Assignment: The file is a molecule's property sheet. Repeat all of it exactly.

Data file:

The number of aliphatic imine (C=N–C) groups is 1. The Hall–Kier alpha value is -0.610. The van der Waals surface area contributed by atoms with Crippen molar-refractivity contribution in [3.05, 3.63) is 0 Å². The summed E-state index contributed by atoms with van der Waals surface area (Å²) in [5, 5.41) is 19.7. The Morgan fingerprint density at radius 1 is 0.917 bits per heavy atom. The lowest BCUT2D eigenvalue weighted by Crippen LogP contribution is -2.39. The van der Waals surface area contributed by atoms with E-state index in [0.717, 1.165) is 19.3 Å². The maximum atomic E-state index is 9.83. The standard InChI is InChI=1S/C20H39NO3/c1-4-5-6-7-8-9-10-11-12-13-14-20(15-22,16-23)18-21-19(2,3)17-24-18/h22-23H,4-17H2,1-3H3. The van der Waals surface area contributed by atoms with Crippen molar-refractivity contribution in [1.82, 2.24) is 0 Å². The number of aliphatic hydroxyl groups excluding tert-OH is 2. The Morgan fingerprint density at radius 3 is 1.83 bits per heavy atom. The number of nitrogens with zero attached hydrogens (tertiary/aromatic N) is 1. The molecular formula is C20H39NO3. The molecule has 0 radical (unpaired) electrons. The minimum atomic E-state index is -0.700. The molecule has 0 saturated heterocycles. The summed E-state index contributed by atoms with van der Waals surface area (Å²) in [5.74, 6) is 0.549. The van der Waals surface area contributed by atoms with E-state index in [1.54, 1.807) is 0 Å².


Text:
The number of aliphatic imine (C=N–C) groups is 1. The Hall–Kier alpha value is -0.610. The van der Waals surface area contributed by atoms with Crippen molar-refractivity contribution in [3.05, 3.63) is 0 Å². The summed E-state index contributed by atoms with van der Waals surface area (Å²) in [5, 5.41) is 19.7. The Morgan fingerprint density at radius 1 is 0.917 bits per heavy atom. The lowest BCUT2D eigenvalue weighted by Crippen LogP contribution is -2.39. The van der Waals surface area contributed by atoms with E-state index in [0.717, 1.165) is 19.3 Å². The maximum atomic E-state index is 9.83. The standard InChI is InChI=1S/C20H39NO3/c1-4-5-6-7-8-9-10-11-12-13-14-20(15-22,16-23)18-21-19(2,3)17-24-18/h22-23H,4-17H2,1-3H3. The van der Waals surface area contributed by atoms with Crippen molar-refractivity contribution in [1.82, 2.24) is 0 Å². The number of aliphatic hydroxyl groups excluding tert-OH is 2. The Morgan fingerprint density at radius 3 is 1.83 bits per heavy atom. The number of nitrogens with zero attached hydrogens (tertiary/aromatic N) is 1. The molecular formula is C20H39NO3. The molecule has 0 radical (unpaired) electrons. The minimum atomic E-state index is -0.700. The molecule has 0 saturated heterocycles. The summed E-state index contributed by atoms with van der Waals surface area (Å²) in [5.74, 6) is 0.549. The van der Waals surface area contributed by atoms with E-state index in [1.54, 1.807) is 0 Å².